What were your reasons for leaving your home country:
Family combined with change of circumstances.
What were your reasons for choosing New Zealand:
Snow fields and the fact that the first daughter has an Australian passport and was going to live there (has by default ended up in Auckland) and Kerry, our second daughter is determined to come here. Kerry backpacked round the world for 18 months when she was 18 and she really loved NZ. Ever since returning she has been definite she will come here. It’s just ironic that because of Uni she is the last to get here.
Emigrated from: nr. Chelmsford, Essex, UK
Moved to: Christchurch
When did you arrive in NZ: May 2004
My Story Written: September 2004
What differences have you noticed between your NZ town and your home town?
In all honesty both towns are a similar size so not a lot. The people are friendly, the driving is worse.
What do you like best about New Zealand?
The proximity of the mountains, countryside and sea. Coming from Essex the idea of hills is a novelty, let alone mountains just down the road. Other plusses are the population numbers, better weather and a more positive attitude generally.
What don’t you like about New Zealand?
Lack of good building, no insulation, double glazing or central heating. The feeling that at some time there could be racial tension. I think the foreshore bill is stirring up problems, particularly in the North Island, as has the recent influx of Asian people who don’t always integrate into the Kiwi way of life. I have heard of some who have been here for several years and are living in Asian areas eg Riccarton and can’t speak English yet as the area is so Asian there is no need. It is only a small minority but that type of thing colours peoples thinking. As one kiwi guy said to us on the subject of immigrants ‘Well at least we can talk and socialise with you, we can’t with them’. That’s a terrible shame as all the Asians we have met have been lovely.
What do you miss from your home country?
Apart from people, silly things like particular consumer goods and Tescos.
How easily did you find work in New Zealand?
We came over on a long term business visa so that wasn’t an issue. There are a lot of people in Essex who go to Europe to ski and I had been running a ski business there for the last 12 years. As we couldn’t get enough points to get here on Pete’s work experience we opted to come out here on mine. We started up new here but had the stock from the UK business. There are definite differences in the ski/snowboard industries between here and the UK. Here people hire for the day, which obviously doesn’t happen in the UK and there is a tremendous 2nd hand market too. Another difference is that some people here are still skiing on straight skis which is rare in Europe.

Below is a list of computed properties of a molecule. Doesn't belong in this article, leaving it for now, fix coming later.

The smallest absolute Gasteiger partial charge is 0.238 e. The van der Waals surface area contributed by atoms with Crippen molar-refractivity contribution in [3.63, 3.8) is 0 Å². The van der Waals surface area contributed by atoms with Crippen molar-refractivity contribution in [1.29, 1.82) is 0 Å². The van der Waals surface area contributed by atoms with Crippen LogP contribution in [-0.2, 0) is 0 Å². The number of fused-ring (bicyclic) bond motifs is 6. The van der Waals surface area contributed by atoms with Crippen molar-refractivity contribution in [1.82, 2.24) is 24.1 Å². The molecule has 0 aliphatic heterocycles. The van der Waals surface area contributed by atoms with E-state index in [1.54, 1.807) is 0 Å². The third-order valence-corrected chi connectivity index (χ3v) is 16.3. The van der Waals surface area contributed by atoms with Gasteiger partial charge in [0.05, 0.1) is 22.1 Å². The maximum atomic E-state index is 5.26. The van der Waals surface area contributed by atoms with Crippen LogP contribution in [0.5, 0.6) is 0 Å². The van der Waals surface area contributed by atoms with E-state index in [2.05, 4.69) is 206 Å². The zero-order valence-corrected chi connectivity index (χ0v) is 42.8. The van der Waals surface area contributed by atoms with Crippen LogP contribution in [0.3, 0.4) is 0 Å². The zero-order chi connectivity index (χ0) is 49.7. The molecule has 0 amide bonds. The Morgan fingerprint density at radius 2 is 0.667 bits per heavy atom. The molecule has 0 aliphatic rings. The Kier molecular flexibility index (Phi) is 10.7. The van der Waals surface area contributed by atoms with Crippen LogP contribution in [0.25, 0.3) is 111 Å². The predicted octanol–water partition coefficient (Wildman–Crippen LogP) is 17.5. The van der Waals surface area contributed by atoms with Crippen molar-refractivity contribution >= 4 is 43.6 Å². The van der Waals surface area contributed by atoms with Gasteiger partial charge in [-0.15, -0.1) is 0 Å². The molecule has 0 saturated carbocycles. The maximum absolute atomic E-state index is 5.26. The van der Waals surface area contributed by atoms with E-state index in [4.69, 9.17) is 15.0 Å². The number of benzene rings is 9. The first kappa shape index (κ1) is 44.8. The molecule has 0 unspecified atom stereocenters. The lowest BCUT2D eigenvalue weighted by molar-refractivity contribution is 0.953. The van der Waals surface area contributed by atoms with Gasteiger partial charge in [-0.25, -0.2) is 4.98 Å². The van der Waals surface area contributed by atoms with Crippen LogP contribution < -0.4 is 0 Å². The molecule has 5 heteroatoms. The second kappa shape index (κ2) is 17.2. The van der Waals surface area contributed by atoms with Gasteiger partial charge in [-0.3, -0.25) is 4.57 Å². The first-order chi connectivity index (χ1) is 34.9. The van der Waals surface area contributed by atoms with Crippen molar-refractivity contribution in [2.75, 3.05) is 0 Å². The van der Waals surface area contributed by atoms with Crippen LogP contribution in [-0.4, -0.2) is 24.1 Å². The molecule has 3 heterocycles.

Upper Riccarton, Christchurch
How does your working life in New Zealand compare with your previous work experiences?
For myself it hasn’t changed much, but for Peter it has been a big change. One of the reasons for our immigration was that he was made redundant when the American HO decided to move the company to Holland a couple of years ago and he was having difficulty finding full time work at age 54. So he has gone from being a very successful Financial Controller to helping me run a ski business. In terms of ways of doing business, they seem pretty much the same as we are used to, a bit more laid back perhaps but the tax man’s still about and has the same designs on our money. And regulations have to be followed in the work place
What is your daily commute time:
Zero, live above work.
How does your standard of living in New Zealand compare with your previous country?
Given the changes in our circumstances over the last couple of years it’s hard to compare but I think in what we eat and want out of life there is little change. Get the feeling that it will be easier to do things here though.
How does your quality of life now compare with your previous country?
It’s too early to notice much change yet as we are flat-out trying to set up two business, ask me that in a year’s time though and I hope I will be able to say its better. As yet I haven’t had time to go up the mountains myself (just wait ’til after the holidays, I’ll make up for it then) but Pete has and the verdict is that the fields are WAY smaller than we are used to in Europe. We did know this anyway so it wasn’t a surprise but we reckon its offset by only being an hour and a half’s drive away. The access we find leaves a lot to be desired as the tracks that lead up to the lift/carpark level are very often rough and don’t have barriers on the corners like they do in Europe. Most of them seem to require chains or 4 wheel drive (and sometimes both). The access is an adrenaline rush on its own. The club fields with the rope tows and nutcracker lifts are a novelty too, although we find the term ‘club field’ makes some people who have recently arrived think they are private when they are not and are open to the general public. It can be quite cheap to ski at the club fields if you look around for some of the specials but if you are going to ski regularly its best to get an earlybird season pass about Feb. time as that cuts the cost dramatically. During the school holidays the slopes are obviously busier than other times. This is the same as Europe. Midweek they are really quiet.
Do you have any other personal experiences or observations that would be useful for people considering immigrating to New Zealand?
Moving to another country is always hard because of leaving people behind but it is a tremendous adventure. Just be prepared for the bad days and on them try to take an overall view of things. Things are different, some better and some worse, that’s what we have come out here for.
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